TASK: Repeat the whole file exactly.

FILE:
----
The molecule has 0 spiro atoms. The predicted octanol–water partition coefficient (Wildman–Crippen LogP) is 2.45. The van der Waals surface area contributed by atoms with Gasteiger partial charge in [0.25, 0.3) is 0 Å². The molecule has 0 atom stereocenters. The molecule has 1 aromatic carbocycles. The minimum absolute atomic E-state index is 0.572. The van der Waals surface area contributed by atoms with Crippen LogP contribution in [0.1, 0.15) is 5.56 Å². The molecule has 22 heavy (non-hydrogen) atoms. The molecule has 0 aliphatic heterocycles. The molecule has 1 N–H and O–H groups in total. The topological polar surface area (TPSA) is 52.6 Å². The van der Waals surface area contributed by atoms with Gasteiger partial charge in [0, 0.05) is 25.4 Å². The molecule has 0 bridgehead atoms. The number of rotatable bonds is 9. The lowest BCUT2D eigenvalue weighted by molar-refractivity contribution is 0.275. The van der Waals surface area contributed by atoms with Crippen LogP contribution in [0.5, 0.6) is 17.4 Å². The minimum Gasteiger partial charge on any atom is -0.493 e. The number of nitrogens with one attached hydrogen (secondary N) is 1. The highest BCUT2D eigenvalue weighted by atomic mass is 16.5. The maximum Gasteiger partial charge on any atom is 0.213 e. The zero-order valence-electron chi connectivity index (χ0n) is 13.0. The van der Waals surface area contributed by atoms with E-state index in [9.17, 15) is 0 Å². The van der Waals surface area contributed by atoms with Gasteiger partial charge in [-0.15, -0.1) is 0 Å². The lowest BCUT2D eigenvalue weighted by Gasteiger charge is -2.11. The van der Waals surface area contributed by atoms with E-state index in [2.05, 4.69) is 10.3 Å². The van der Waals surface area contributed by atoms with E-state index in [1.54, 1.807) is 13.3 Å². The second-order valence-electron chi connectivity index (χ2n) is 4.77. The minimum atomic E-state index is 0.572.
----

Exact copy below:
The molecule has 0 spiro atoms. The predicted octanol–water partition coefficient (Wildman–Crippen LogP) is 2.45. The van der Waals surface area contributed by atoms with Gasteiger partial charge in [0.25, 0.3) is 0 Å². The molecule has 0 atom stereocenters. The molecule has 1 aromatic carbocycles. The minimum absolute atomic E-state index is 0.572. The van der Waals surface area contributed by atoms with Crippen LogP contribution in [0.1, 0.15) is 5.56 Å². The molecule has 22 heavy (non-hydrogen) atoms. The molecule has 0 aliphatic heterocycles. The molecule has 1 N–H and O–H groups in total. The topological polar surface area (TPSA) is 52.6 Å². The van der Waals surface area contributed by atoms with Gasteiger partial charge in [0, 0.05) is 25.4 Å². The molecule has 0 bridgehead atoms. The number of rotatable bonds is 9. The lowest BCUT2D eigenvalue weighted by molar-refractivity contribution is 0.275. The van der Waals surface area contributed by atoms with Crippen LogP contribution in [0.5, 0.6) is 17.4 Å². The minimum Gasteiger partial charge on any atom is -0.493 e. The number of nitrogens with one attached hydrogen (secondary N) is 1. The highest BCUT2D eigenvalue weighted by atomic mass is 16.5. The maximum Gasteiger partial charge on any atom is 0.213 e. The zero-order valence-electron chi connectivity index (χ0n) is 13.0. The van der Waals surface area contributed by atoms with E-state index in [9.17, 15) is 0 Å². The van der Waals surface area contributed by atoms with Gasteiger partial charge in [-0.15, -0.1) is 0 Å². The lowest BCUT2D eigenvalue weighted by Gasteiger charge is -2.11. The van der Waals surface area contributed by atoms with E-state index in [2.05, 4.69) is 10.3 Å². The van der Waals surface area contributed by atoms with E-state index in [1.54, 1.807) is 13.3 Å². The second-order valence-electron chi connectivity index (χ2n) is 4.77. The minimum atomic E-state index is 0.572.